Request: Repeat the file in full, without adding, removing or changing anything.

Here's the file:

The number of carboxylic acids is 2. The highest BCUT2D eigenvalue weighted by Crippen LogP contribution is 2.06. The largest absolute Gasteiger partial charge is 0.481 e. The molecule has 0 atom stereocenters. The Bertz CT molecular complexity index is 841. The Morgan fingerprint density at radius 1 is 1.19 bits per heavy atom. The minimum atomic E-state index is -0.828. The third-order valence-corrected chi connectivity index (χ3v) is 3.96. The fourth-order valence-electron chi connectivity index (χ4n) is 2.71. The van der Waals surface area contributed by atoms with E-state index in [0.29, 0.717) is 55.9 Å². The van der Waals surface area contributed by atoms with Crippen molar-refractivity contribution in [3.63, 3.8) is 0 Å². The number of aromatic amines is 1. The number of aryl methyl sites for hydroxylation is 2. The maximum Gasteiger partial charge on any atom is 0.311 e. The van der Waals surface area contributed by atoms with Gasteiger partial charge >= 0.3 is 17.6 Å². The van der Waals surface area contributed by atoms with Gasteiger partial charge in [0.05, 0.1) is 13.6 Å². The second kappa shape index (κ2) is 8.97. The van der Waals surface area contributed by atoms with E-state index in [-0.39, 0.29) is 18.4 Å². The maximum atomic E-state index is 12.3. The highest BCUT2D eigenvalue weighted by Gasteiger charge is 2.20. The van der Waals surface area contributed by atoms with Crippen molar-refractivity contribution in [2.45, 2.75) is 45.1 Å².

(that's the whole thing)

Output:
The number of carboxylic acids is 2. The highest BCUT2D eigenvalue weighted by Crippen LogP contribution is 2.06. The largest absolute Gasteiger partial charge is 0.481 e. The molecule has 0 atom stereocenters. The Bertz CT molecular complexity index is 841. The Morgan fingerprint density at radius 1 is 1.19 bits per heavy atom. The minimum atomic E-state index is -0.828. The third-order valence-corrected chi connectivity index (χ3v) is 3.96. The fourth-order valence-electron chi connectivity index (χ4n) is 2.71. The van der Waals surface area contributed by atoms with E-state index in [0.29, 0.717) is 55.9 Å². The van der Waals surface area contributed by atoms with Crippen molar-refractivity contribution in [3.63, 3.8) is 0 Å². The number of aromatic amines is 1. The number of aryl methyl sites for hydroxylation is 2. The maximum Gasteiger partial charge on any atom is 0.311 e. The van der Waals surface area contributed by atoms with Gasteiger partial charge >= 0.3 is 17.6 Å². The van der Waals surface area contributed by atoms with Gasteiger partial charge in [0.05, 0.1) is 13.6 Å². The second kappa shape index (κ2) is 8.97. The van der Waals surface area contributed by atoms with E-state index in [-0.39, 0.29) is 18.4 Å². The maximum atomic E-state index is 12.3. The highest BCUT2D eigenvalue weighted by Gasteiger charge is 2.20. The van der Waals surface area contributed by atoms with Crippen molar-refractivity contribution in [2.45, 2.75) is 45.1 Å².